MMP has ensured better representation of minority views, but it has been at the cost of grassroots influence and participation
The Labour Party's announcement on Monday that it had received only one nomination to be its candidate in each of four former Labour seats is a reminder of how different politics has become under MMP.
Auckland Central, Maungakiekie, Ohariu and West Coast-Tasman are seats with strong and historic Labour roots that have, in the past, seen fiercely contested nomination battles.
None are presently held by Labour.
Before MMP, that would have been an added incentive for young hopefuls and dumped MPs alike to battle to the death to carry the party banner.
But in the run-up to next year's election, the only hopefuls queuing up are four existing list MPs, Jacinda Ardern for Auckland Central, Carol Beaumont for Maungakiekie, Charles Chauvel for Ohariu, and Damien O'Connor for West Coast-Tasman.
Of the seats referred to in Monday's announcement, only in Waitakere will local party members have a choice. Four contenders have been nominated there - two list MPs, Phil Twyford and Carmel Sepuloni, and party activists Ann Pala and Hamish McCracken.
Party president Andrew Little referred to the five electorates as "battleground seats for Labour where we believe we can win back the confidence of our supporters and regain the seats ..." And the nominations "show we have an excellent talent pool to draw from".
If his talent pool is so excellent, then wouldn't it have been sensible to give the locals a bit more choice? If there's to be no local campaigning or caucusing for selection except in Waitakere, how will the locals know whether their sole candidate is good, bad or indifferent?
Auckland Central certainly was a battleground seat in the past.
A traditional Labour seat, it became the battlefield when Labour split asunder during the battles of Rogernomics, In 1993, after a six-year tussle, sitting MP Richard Prebble was voted out of office by the city's richest per capita electorate in favour of leftwing Alliance candidate Sandra Lee. At the height of the contest, both candidates had about 800 active campaigners apiece. This was local participation, pre-MMP, in all its glory.
That Labour can now only come up with one contender for nomination shows how much things have changed.
There's no doubt that MMP has brought a wider spread of views to our Parliament and ensured better representation of minority views. But it has been at the cost of grassroots influence and participation.
For local party organisations, regardless of party, the one real power they have - or had - was to dig their toes in regarding candidate selection. Head office organisations could bully and cajole and in the end, by fair means or foul, usually get their way. Determined locals could make the going very sticky. But these days they've lost their power.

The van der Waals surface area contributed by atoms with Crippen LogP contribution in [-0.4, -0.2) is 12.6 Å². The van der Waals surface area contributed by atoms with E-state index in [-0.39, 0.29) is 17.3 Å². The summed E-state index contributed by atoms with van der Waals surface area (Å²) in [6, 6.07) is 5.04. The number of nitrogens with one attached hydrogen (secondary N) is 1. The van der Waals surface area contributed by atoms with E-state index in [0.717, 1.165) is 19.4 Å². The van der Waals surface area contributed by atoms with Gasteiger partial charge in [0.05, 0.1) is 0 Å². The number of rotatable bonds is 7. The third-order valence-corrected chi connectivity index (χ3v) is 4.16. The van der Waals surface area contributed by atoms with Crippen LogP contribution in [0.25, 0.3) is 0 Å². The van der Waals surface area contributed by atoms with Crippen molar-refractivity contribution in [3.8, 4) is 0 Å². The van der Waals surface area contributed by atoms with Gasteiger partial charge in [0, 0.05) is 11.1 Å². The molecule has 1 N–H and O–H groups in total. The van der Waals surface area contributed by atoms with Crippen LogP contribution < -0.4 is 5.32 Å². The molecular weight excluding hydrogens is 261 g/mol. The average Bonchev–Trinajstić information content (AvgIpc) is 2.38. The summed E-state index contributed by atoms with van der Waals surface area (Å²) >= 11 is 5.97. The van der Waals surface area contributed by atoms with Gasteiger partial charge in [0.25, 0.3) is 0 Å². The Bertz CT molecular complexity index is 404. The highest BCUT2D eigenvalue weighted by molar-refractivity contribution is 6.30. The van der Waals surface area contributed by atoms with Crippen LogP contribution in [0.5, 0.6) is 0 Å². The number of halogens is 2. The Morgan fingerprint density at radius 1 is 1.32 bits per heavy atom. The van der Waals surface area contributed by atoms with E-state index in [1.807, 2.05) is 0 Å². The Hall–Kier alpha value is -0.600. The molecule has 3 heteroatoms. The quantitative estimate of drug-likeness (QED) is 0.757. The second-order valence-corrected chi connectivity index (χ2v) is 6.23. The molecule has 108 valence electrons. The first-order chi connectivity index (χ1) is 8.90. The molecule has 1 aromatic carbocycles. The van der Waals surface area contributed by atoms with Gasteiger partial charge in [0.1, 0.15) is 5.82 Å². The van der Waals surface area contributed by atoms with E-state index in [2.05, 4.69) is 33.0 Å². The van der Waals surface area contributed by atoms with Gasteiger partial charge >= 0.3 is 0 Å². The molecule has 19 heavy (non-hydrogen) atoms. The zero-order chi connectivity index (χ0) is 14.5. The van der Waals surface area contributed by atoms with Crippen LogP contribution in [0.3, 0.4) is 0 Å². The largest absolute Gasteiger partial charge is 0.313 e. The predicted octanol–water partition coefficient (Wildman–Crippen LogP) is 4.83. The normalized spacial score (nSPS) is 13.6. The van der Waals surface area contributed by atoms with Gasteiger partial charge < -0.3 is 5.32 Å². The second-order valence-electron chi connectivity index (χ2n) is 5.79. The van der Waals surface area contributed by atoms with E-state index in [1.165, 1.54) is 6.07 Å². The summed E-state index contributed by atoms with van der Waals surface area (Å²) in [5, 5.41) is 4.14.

Under MMP, getting into Parliament via the support and backing of a strong local organisation has become one of two alternatives. And from Monday's statement, it's very much the second best option.
Now, the better option seems to be to concentrate on persuading or ingratiating yourself with the head office and the parliamentary leadership to ensure a place high enough up the party list to be safe.
Once ensconced on that, you then seek out an electorate as an added extra.
This seems to be an inevitable consequence of the MMP system, but it does make the perennial quest of political parties to stay in touch with their grassroots harder to achieve.
A recent entry on a Labour Party blog by party activist and 2008 Hunua candidate Jordan Carter headed "What must Labour do?" canvasses the issue every defeated party must face up to. Labour, he says, stopped listening to the people.
To turn this around, Labour has "to invite people in to join with us and help shape what we are doing next ... We need to be the party that people see as grassroots-based, and where they know that if they want to raise an issue or a concern, it will filter through to what our policy is and what our politicians are saying and thinking".
He argued that "when people broadly think that the Labour Party is the party they can shape, that listens to them and that reflects their concerns and hopes and aspiration ... then we will know we are on the right track".
He categorised the Helen Clark Labour Administration "for better or worse" a "baby-boomer government" and said "the political methods of the 70s and 80s were those which ran it: it was tightly managed and focused".
He contrasts this approvingly with John Key's "hands-off approach", arguing "that a political party that is centralised and top down cannot really capture the public imagination".
The weakness in this criticism, surely, is that the Helen Clark government, with all these faults, lasted a record, for Labour, three terms.
But if Mr Carter is correct, then it's hard to see the rubber-stamping of candidates in four "battleground seats" as a good step towards recapturing either the public imagination or the enthusiasm of party workers expected to fight to get the candidates elected.By Brian Rudman Email Brian